Aggregate Demand and Aggregate Supply Analysis Chapter 12 (24) Aggregate Demand and Aggregate Supply Analysis Chapter Summary During most years, prices rise (we have inflation) and real GDP increases (we have economic growth). The equilibrium level

More information

MULTIPLE CHOICE. Choose the one alternative that best completes the statement or answers the question.

MULTIPLE CHOICE. Choose the one alternative that best completes the statement or answers the question. ECON 3312 Macroeconomics Practice Exam 3 Name MULTIPLE CHOICE. Choose the one alternative that best completes the statement or answers the question. 1) Assuming the economy is starting at the natural rate

More information

Aggregate Demand and Aggregate Supply

Aggregate Demand and Aggregate Supply CHAPTER 33 Aggregate Demand and Aggregate Supply Goals in this chapter you will Learn three key facts about short-run fluctuations Consider how the economy in the short run differs from the economy in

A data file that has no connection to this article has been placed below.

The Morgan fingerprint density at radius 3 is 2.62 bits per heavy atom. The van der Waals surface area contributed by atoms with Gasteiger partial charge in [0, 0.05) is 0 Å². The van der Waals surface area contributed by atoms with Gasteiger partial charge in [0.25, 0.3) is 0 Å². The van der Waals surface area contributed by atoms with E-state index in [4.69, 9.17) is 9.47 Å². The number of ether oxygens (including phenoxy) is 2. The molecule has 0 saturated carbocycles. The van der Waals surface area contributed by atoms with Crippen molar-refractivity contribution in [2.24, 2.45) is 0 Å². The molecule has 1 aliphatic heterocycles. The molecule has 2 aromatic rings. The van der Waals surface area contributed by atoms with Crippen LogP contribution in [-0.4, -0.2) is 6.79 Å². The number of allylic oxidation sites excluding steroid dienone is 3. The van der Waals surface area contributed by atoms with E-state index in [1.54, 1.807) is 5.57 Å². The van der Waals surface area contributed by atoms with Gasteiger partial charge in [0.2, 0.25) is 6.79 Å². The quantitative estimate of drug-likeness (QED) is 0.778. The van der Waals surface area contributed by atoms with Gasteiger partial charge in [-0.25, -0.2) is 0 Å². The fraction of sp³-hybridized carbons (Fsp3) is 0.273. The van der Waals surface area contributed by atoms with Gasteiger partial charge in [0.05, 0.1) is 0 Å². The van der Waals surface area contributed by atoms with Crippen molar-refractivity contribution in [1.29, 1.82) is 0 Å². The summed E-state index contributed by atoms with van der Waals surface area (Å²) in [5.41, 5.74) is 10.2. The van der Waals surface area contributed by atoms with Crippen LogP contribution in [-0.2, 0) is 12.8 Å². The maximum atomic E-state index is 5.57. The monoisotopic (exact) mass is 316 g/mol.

More information

Pre-Test Chapter 10 ed17

Pre-Test Chapter 10 ed17 Pre-Test Chapter 10 ed17 Multiple Choice Questions 1. Refer to the above diagrams. Assuming a constant price level, an increase in aggregate expenditures from AE 1 to AE 2 would: A. move the economy from

More information

BADM 527, Fall 2013. Midterm Exam 2. Multiple Choice: 3 points each. Answer the questions on the separate bubble sheet. NAME

BADM 527, Fall 2013. Midterm Exam 2. Multiple Choice: 3 points each. Answer the questions on the separate bubble sheet. NAME BADM 527, Fall 2013 Name: Midterm Exam 2 November 7, 2013 Multiple Choice: 3 points each. Answer the questions on the separate bubble sheet. NAME 1. According to classical theory, national income (Real

More information

1. If the MPS = 0.1, then the value of the multiplier equals: a. 5. b. 10. c. 9. d. 1.

1. If the MPS = 0.1, then the value of the multiplier equals: a. 5. b. 10. c. 9. d. 1. 1. If the MPS = 0.1, then the value of the multiplier equals: a. 5. b. 10. c. 9. d. 1. 2. The marginal propensity to consume (MPC) is equal to the change in: a. consumer spending divided by the change

More information

I. MULTIPLE CHOICES. Choose the one alternative that best completes the statement to answer the question.